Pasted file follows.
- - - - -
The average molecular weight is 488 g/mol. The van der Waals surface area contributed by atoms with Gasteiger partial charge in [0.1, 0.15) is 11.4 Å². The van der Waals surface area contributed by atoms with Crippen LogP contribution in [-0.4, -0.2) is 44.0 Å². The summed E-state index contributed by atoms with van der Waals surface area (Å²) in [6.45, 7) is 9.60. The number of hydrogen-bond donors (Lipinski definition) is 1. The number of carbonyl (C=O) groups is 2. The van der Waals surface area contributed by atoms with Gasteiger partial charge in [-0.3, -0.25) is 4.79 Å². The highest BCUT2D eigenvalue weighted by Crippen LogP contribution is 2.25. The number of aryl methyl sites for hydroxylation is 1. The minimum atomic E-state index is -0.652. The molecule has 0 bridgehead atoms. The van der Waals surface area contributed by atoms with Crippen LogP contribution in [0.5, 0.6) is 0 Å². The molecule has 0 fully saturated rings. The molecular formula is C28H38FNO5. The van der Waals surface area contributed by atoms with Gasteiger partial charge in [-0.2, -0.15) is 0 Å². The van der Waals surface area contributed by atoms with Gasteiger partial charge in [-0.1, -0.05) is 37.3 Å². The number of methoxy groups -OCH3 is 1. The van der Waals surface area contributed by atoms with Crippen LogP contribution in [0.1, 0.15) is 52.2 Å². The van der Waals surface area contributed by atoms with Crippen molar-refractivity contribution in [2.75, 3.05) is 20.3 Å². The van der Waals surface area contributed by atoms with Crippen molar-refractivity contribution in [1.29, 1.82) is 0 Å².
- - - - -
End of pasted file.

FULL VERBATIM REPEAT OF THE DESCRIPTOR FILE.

The average molecular weight is 488 g/mol. The van der Waals surface area contributed by atoms with Gasteiger partial charge in [0.1, 0.15) is 11.4 Å². The van der Waals surface area contributed by atoms with Crippen LogP contribution in [-0.4, -0.2) is 44.0 Å². The summed E-state index contributed by atoms with van der Waals surface area (Å²) in [6.45, 7) is 9.60. The number of hydrogen-bond donors (Lipinski definition) is 1. The number of carbonyl (C=O) groups is 2. The van der Waals surface area contributed by atoms with Gasteiger partial charge in [-0.3, -0.25) is 4.79 Å². The highest BCUT2D eigenvalue weighted by Crippen LogP contribution is 2.25. The number of aryl methyl sites for hydroxylation is 1. The minimum atomic E-state index is -0.652. The molecule has 0 bridgehead atoms. The van der Waals surface area contributed by atoms with Crippen LogP contribution in [0.5, 0.6) is 0 Å². The molecule has 0 fully saturated rings. The molecular formula is C28H38FNO5. The van der Waals surface area contributed by atoms with Gasteiger partial charge in [-0.2, -0.15) is 0 Å². The van der Waals surface area contributed by atoms with Gasteiger partial charge in [-0.1, -0.05) is 37.3 Å². The number of methoxy groups -OCH3 is 1. The van der Waals surface area contributed by atoms with Crippen LogP contribution in [0.1, 0.15) is 52.2 Å². The van der Waals surface area contributed by atoms with Crippen molar-refractivity contribution in [2.75, 3.05) is 20.3 Å². The van der Waals surface area contributed by atoms with Crippen molar-refractivity contribution in [1.29, 1.82) is 0 Å².